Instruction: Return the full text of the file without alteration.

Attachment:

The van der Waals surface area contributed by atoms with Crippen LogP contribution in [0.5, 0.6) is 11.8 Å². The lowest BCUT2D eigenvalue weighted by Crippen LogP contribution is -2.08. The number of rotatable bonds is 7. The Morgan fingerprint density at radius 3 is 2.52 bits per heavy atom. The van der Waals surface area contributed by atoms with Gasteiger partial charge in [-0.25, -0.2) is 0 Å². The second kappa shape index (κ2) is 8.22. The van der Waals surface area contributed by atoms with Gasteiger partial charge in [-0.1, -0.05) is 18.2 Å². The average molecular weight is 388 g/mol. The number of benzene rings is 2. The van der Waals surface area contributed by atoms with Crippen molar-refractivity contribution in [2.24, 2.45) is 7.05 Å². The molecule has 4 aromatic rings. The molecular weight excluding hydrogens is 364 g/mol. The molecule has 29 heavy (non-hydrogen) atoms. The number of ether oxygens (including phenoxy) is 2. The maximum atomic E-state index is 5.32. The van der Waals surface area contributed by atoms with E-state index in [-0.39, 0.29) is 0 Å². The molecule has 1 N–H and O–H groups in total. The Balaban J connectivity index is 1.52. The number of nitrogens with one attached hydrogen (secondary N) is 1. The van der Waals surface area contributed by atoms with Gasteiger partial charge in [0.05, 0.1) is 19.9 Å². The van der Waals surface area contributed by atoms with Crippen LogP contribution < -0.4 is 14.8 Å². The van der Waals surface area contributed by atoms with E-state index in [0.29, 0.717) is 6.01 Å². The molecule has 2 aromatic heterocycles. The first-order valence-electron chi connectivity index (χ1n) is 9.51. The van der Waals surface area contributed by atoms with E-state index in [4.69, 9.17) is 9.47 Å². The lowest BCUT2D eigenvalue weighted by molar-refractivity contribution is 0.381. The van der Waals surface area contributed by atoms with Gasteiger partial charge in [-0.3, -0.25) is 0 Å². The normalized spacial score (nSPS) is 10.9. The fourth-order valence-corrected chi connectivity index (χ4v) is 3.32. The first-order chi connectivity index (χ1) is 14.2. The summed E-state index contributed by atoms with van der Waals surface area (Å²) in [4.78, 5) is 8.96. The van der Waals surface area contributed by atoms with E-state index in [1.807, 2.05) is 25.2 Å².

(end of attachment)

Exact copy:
The van der Waals surface area contributed by atoms with Crippen LogP contribution in [0.5, 0.6) is 11.8 Å². The lowest BCUT2D eigenvalue weighted by Crippen LogP contribution is -2.08. The number of rotatable bonds is 7. The Morgan fingerprint density at radius 3 is 2.52 bits per heavy atom. The van der Waals surface area contributed by atoms with Gasteiger partial charge in [-0.25, -0.2) is 0 Å². The second kappa shape index (κ2) is 8.22. The van der Waals surface area contributed by atoms with Gasteiger partial charge in [-0.1, -0.05) is 18.2 Å². The average molecular weight is 388 g/mol. The number of benzene rings is 2. The van der Waals surface area contributed by atoms with Crippen molar-refractivity contribution in [2.24, 2.45) is 7.05 Å². The molecule has 4 aromatic rings. The molecular weight excluding hydrogens is 364 g/mol. The molecule has 29 heavy (non-hydrogen) atoms. The number of ether oxygens (including phenoxy) is 2. The maximum atomic E-state index is 5.32. The van der Waals surface area contributed by atoms with E-state index in [-0.39, 0.29) is 0 Å². The molecule has 1 N–H and O–H groups in total. The Balaban J connectivity index is 1.52. The number of nitrogens with one attached hydrogen (secondary N) is 1. The van der Waals surface area contributed by atoms with Gasteiger partial charge in [0.05, 0.1) is 19.9 Å². The van der Waals surface area contributed by atoms with Crippen LogP contribution < -0.4 is 14.8 Å². The van der Waals surface area contributed by atoms with E-state index in [0.29, 0.717) is 6.01 Å². The molecule has 2 aromatic heterocycles. The first-order valence-electron chi connectivity index (χ1n) is 9.51. The van der Waals surface area contributed by atoms with E-state index in [4.69, 9.17) is 9.47 Å². The lowest BCUT2D eigenvalue weighted by molar-refractivity contribution is 0.381. The van der Waals surface area contributed by atoms with Gasteiger partial charge in [-0.3, -0.25) is 0 Å². The normalized spacial score (nSPS) is 10.9. The fourth-order valence-corrected chi connectivity index (χ4v) is 3.32. The first-order chi connectivity index (χ1) is 14.2. The summed E-state index contributed by atoms with van der Waals surface area (Å²) in [4.78, 5) is 8.96. The van der Waals surface area contributed by atoms with E-state index in [1.807, 2.05) is 25.2 Å².